edging the grass (not in anyone's estimation is it a lawn!), weeding and digging the borders and nearly crippling both Child 2 and my car by making them carry nigh-on a tonne of compost and bark in one sitting! Getting adventurous in the garden, hubby and I have started a patio at the back...it needs to be finished soon because I have bought a little greenhouse-shelf-construction for my seeds.  Monty Don would be aghast to realise that I haven't got round to sowing any yet... salad and chillies might be a bit late in the Martin kitchen this year.

With the wedding of the year later in August, I also made my first attempts at an outfit.  I had great fun with two friends: one trying on hats (all a bit ludicrous to be honest!) and one buying a full regalia.  And then the inevitable return of said full regalia as I reconsidered... just proving that I am, at heart, such as girl!  Traumatised by the whole mother-of-the-bride pressure, I am resolved to give up for a few weeks before re-immersing myself in the High Street!

Now other forms of real enjoyment have been the decadence of  being brought a cuppa in bed in the morning and a subsequent hour's reading.  That is the way to start every day! And further enjoying the freedom of not too many scheduled events, I have done some writing. That at least gave me some relief that I can put a sentence or two together for the gap-year-mid-life-crisis MA I'm doing in the autumn.  The course is a year, but the book I have just finished reading took the author eleven years to write...that is real dedication to a story-line!

In writing this review I am fully aware that I come very late to the The Goldfinch party.  I have had it downloaded as an audio-book for months and had a couple of abortive listens to the opening chapter.  Abortive, not because I didn't like it, but because I did and I needed to commit to listen regularly, rather than haphazardly between Radio 4 comedies and a premature penchant for The Archers Omnibus!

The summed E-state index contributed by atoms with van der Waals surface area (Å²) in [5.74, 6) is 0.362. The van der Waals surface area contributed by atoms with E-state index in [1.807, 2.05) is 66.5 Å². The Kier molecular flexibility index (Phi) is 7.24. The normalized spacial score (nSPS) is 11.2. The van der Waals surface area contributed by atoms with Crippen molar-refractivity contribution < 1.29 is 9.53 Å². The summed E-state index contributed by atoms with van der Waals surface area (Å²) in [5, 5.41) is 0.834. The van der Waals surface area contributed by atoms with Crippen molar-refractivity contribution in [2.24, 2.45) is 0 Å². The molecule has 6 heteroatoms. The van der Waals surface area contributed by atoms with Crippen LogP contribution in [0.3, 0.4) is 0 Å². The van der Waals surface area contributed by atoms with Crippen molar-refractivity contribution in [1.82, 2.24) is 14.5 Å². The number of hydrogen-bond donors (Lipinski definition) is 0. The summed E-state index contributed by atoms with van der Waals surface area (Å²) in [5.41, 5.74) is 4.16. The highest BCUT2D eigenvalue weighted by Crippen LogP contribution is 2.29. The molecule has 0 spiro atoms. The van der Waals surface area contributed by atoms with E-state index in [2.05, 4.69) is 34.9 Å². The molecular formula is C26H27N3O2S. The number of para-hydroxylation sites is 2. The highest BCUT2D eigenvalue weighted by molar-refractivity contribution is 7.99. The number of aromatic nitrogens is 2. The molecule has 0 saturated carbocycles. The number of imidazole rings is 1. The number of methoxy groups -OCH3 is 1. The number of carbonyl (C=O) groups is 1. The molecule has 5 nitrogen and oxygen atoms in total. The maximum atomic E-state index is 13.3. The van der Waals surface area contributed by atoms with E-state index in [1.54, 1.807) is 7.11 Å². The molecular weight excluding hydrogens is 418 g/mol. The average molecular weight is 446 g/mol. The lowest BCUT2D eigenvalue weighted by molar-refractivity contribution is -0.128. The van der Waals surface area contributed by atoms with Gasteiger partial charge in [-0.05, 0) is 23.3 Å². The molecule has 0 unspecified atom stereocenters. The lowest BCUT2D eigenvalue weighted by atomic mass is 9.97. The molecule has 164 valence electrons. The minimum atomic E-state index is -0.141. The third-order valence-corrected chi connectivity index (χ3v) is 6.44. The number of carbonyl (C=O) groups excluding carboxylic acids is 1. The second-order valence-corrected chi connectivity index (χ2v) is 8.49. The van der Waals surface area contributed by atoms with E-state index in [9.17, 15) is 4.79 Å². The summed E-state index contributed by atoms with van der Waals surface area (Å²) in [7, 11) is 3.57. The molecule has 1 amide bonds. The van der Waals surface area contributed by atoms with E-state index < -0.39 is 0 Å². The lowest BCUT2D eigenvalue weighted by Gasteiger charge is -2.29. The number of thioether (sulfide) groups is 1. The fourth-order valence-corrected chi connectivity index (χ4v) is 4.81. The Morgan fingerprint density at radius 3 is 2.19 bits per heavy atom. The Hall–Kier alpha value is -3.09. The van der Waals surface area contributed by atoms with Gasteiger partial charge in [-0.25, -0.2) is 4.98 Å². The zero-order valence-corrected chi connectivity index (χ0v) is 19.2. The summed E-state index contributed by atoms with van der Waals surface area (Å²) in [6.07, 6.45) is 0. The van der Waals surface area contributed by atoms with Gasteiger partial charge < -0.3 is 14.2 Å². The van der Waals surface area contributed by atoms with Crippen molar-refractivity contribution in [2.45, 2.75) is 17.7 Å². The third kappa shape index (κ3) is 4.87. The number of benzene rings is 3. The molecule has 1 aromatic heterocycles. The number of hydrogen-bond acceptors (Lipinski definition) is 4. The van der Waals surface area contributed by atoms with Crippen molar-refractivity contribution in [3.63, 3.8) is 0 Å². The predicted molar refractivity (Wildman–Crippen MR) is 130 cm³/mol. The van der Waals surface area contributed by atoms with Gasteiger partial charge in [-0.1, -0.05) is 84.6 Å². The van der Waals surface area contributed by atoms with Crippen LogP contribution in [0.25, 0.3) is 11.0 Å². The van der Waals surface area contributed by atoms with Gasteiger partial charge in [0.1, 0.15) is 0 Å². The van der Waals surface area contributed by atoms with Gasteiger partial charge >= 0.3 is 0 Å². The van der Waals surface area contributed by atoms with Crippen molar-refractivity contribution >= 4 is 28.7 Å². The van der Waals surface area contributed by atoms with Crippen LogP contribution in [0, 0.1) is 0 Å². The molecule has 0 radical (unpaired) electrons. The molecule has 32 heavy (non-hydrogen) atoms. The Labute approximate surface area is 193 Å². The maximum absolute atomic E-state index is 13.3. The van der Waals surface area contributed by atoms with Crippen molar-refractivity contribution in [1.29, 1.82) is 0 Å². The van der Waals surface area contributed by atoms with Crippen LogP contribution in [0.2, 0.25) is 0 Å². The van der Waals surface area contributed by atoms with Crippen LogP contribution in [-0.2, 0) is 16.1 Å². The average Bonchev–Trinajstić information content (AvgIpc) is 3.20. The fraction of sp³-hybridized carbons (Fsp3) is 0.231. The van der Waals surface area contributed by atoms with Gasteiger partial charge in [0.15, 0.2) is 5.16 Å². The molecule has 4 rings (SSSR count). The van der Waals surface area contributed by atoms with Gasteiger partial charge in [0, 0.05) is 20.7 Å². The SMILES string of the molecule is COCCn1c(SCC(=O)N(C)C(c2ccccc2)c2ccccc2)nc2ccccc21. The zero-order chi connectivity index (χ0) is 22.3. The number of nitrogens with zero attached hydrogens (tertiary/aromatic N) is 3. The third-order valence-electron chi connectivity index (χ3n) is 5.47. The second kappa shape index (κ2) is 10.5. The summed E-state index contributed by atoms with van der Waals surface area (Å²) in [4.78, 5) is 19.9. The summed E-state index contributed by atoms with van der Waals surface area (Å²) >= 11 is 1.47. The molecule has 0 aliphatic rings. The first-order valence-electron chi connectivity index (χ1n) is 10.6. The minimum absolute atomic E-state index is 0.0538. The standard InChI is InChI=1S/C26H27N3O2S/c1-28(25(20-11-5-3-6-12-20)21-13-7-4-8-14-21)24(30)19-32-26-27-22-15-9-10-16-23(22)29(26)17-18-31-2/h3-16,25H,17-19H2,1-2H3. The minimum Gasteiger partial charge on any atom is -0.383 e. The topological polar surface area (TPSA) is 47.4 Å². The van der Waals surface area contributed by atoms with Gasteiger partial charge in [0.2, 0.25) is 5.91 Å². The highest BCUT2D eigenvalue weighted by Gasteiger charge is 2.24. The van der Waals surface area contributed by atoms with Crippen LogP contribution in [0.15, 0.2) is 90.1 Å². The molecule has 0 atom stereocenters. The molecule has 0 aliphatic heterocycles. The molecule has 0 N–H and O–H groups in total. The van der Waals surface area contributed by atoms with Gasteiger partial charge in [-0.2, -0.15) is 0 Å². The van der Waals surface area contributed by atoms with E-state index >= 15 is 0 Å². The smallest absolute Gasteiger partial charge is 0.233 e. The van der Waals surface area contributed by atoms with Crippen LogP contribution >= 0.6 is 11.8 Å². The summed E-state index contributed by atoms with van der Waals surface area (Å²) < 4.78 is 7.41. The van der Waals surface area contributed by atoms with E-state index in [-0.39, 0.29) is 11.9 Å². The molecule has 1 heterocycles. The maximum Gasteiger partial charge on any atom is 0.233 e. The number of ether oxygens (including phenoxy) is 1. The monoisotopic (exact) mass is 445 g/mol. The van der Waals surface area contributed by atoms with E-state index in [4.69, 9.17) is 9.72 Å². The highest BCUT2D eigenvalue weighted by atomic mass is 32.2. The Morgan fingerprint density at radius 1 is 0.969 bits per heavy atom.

So Easter baking gave rise to my third attempt at listening.  It is a deceptively simple opening.  Young Theo Decker is with his Mum on the way to a meeting with the school Principal. He doesn't quite know what is going to be discussed; his guilt spans several misdemeanours and the reader is immediately empathetic with his agony over which of his infringements have been discovered. The more arresting and compelling hook however, occurs in the Frick Art Gallery in New York.  Theo's Mother decides to kill time before the appointment doing something she loves: exploring art galleries.  A particular painting, The Goldfinch by  Fabritius was being exhibited and she particularly wanted to see it. It is evident from the title that the painting will have far-reaching significance and this begins when a bomb is detonated in the gallery. Trapped and separated from his Mother, he forms a crucial bond with a dying man that leads to Theo taking the painting from the debris.  This act reverberates through the rest of his story and can be seen to be a fundamental link to his Mother and a central pivot around which his development turns.

This book is long: after listening to the opening chapters, I bought the novel on my Kindle and switched to reading.  I like audio, but even when I listen to certain sections whilst cooking, if it is a book I am invested in then I re-read the pieces I have already heard.  This won't be the same for everyone, but I am essentially a kinaesthetic learner and auditory processing is my weakest area of retention.

So, with my Kindle noting 868 pages, I was grateful that the hours were per chapter rather than per the novel as a whole!  And because this is so long, it needs to be read with momentum.  I don't advocate racing through a book, but a steady reading rhythm will make even the thinnest of plots have more resonance.  A story needs to be told, and weekly episodes do very few novels the justice they deserve.